• I even checked using my Wii Component Cables – Wuu’s “Surround” option is shaded out and disabled! wtf. Despite using the Wuu “Stereo” option over the analog component/stereo cables, hoping that DPLII-encoded information would pass thru – again – no surround.
  • The current tech ensures there’ll be no enjoying those classic standard-def Wii titles – plus selected N64 VC titles – in luscious casual surround. Is this the price we pay for graduating to WiiHD?

I’ve tried to take advantage of any surround sound in games since enjoying that cutting edge Ocarina of Time on N64 during high school; access to such a feature makes a lasting impact on a growing casual gamer. It’s a selling point I keep an eye out for: I still believe that “360-degrees” of audio has traditionally done a better job of tricking you into believing you’re part of a game’s atmosphere than moving pictures trapped on a surface, a medium never satisfied by some hopeless pursuit of diminishing graphical returns. A surround sound system is a different and significant investment, not simply in cash value, but also in personalizing your entertainment space to make it feel right. When it’s complete, scary things and magickal things gather to party around your ears before you realize your upgraded potato throne will serve you well for several good years (maybe multiple console generations) to come.

Transitioning from apartment life to house life and still catching up on various chores/hobbies, I’ve yet to play thru some of my “final” DPLII titles like The Last Story and Pandora’s Tower. Frankly, there’s no hurry for next-gen or botched BC or other socially networked always-online disasters; my casual games are best served on two GameCubes with duct tape.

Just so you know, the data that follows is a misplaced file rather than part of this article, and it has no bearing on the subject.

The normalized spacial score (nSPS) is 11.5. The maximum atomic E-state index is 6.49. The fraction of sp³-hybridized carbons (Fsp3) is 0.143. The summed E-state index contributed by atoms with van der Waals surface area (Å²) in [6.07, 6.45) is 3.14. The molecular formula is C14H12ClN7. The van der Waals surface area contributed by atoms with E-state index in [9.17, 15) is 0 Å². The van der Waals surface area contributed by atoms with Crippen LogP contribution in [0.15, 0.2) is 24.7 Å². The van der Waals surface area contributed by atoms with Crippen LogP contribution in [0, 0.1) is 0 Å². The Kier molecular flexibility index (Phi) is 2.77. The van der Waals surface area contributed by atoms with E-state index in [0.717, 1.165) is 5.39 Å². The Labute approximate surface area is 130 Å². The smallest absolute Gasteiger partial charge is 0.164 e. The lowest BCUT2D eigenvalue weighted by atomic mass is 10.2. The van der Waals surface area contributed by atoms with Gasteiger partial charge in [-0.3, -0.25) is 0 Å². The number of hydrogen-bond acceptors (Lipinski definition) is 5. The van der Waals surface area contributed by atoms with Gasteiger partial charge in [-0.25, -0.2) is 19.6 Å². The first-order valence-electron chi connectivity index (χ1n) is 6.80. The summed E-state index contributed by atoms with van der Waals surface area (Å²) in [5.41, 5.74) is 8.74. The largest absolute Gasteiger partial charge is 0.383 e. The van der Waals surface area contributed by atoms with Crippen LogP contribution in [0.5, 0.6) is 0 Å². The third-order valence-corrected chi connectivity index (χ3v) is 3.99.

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Author: Pro Daisy

Daisy, motion controls, Reggie Kart, Fist Note, Daisy, casual gaming, Reggie Sports, Skyward Fist, Daisy, gimmicks, Reggie Fit, Dawn of Fist, Daisy Golf, Daisy Tennis, Daisy Party, Daisy Swimsuit Edition, You Will Say WOW, Not My Problem, I Am Not A Gamer.

8 thoughts on “Wii U Wii Mode Audio-Video Mishaps”

  1. “which explains why I didn’t hear shit behind me when my Wuu was connected to my TV’s HDMI input, then outputted from my TV to my old receiver via optical Toslink cable.”

    This is standard across every input device. The intention of your display’s optical out is to spit out Dolby Digital from it’s HD over-the-air tuner. It is only allowed to spit out stereo sourced from HDMI, as is common across almost all displays.

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      1. By hooking up HDMI to a surround receiver before heading to the display. As Daisy figured out later. 🙂 It works the same way on the 360 and PS3, which we’ve had HDMI on for 6.5 years.

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      2. Ah, that makes some sense. You can probably guess that I don’t have a surround sound setup 🙂 (or a HDMI setup either – my Wii is connected via RGB SCART. I do have a component lead but the SCART cable is actually better quality)

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  2. I prefer to use the ol’ Gamecube controller with a few of my Wii games, so when I do get a Wii U, I’ll probably just stack ’em on top of each other and keep them both hooked up.

    Still, I’m keeping my fingers crossed for a system update that finally just merges the two damn consoles, just like how you can access DSi and DS games straight from the 3DS menu, though I can imagine that something like that’s probably not at the top of their priority list right now.

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  3. Wii U’s upscaler is perfect. That it can’t enable pro logic II in Wii titles is a problem (unless the game has an option in the menu like RE4 does and the Wii U is in stereo mode). But the upscaler is giving you the closest image to the rendering resolution. Pixelated yes but they’re 480p games. Analog cables and TV processing of SDTV applies a “vasoline” layer of fug that some prefer. Even if you used component cables. But such complainers have no taste.